Bustle online at international children´s camp
Camp reporters upload the day's events onto the Internet
By Sanna Heinonen
Lights, camera, action: Sisters Ella Holmström, 10, and Essi Holmström, 7, are taping as the other children on the international Aava Camp Finland in Kannonkoski in Central Finland are preparing for the evening's show with a Las Vegas theme.
Ella's video camera captures scenes from an art workshop, where the children are making glittering props, and Essi is shooting the dance rehearsal.
Tuesday is the sisters' reporter day, during which they are in charge of writing news from the camp on the Internet.
Aava Camp Finland is using a virtual environment, through which the children's family and friends can follow the day's events from home online with a password. The camp has two reporters every day, who tape and write about the day's events. The children also write a diary, which the parents can read and comment on.
The camp, which is being held for the third time, has always involved online interaction. According to the camp's organiser Jaakko Mäkelä, the idea was that the children and their parents can be in contact despite being far away – the children come from all over the world, including Japan and Mexico.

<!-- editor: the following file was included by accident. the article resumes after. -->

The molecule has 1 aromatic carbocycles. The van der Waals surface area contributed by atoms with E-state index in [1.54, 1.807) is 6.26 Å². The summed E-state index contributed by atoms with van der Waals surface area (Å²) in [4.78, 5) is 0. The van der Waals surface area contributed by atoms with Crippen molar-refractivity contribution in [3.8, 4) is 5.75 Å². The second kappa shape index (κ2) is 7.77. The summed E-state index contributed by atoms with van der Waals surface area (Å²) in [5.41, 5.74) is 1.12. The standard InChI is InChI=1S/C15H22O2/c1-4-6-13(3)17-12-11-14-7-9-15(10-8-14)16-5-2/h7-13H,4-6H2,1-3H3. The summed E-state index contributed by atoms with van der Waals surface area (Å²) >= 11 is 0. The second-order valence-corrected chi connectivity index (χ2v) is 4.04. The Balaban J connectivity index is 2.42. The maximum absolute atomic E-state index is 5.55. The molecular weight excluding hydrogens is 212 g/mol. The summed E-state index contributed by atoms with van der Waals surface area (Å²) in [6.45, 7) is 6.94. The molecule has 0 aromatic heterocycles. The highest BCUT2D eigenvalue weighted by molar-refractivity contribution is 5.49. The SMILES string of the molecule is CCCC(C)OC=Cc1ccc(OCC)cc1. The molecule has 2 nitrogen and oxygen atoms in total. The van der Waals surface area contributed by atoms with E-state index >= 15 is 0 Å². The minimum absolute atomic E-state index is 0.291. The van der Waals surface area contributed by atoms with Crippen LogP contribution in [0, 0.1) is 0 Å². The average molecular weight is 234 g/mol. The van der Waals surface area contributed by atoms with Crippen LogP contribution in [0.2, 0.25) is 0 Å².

"Another reason was to establish a sense of community. The children get to know each other already before the camp begins."
The parents have visited the website and commented with great enthusiasm.
One father says that he checks the site ten times a day to see what the children are up to.
The American Emma Fox, 13, has been on five camps back at home, where it was not possible to keep contact with her parents. She thinks that the Internet diary is a good idea.
"My parents read my diary actively. When we spent a week in Lapland, my parents asked me if I had seen Santa Claus."
Emma has been rehearsing the evening's show The Moomins in a Soap Opera, with her Finnish language group. She is playing The Snork Maiden.
The international camp has children from 17 different countries. Two-thirds are Finns living abroad, such as Emma Fox. Her mother is Finnish.
"Mother thought that it was good that I attend the camp and improve my Finnish", she says.
Helsingin Sanomat / First published in print 2.8.2006
More on this subject:
FACTFILE: Kids from 17 countries
SANNA HEINONEN / Helsingin Sanomat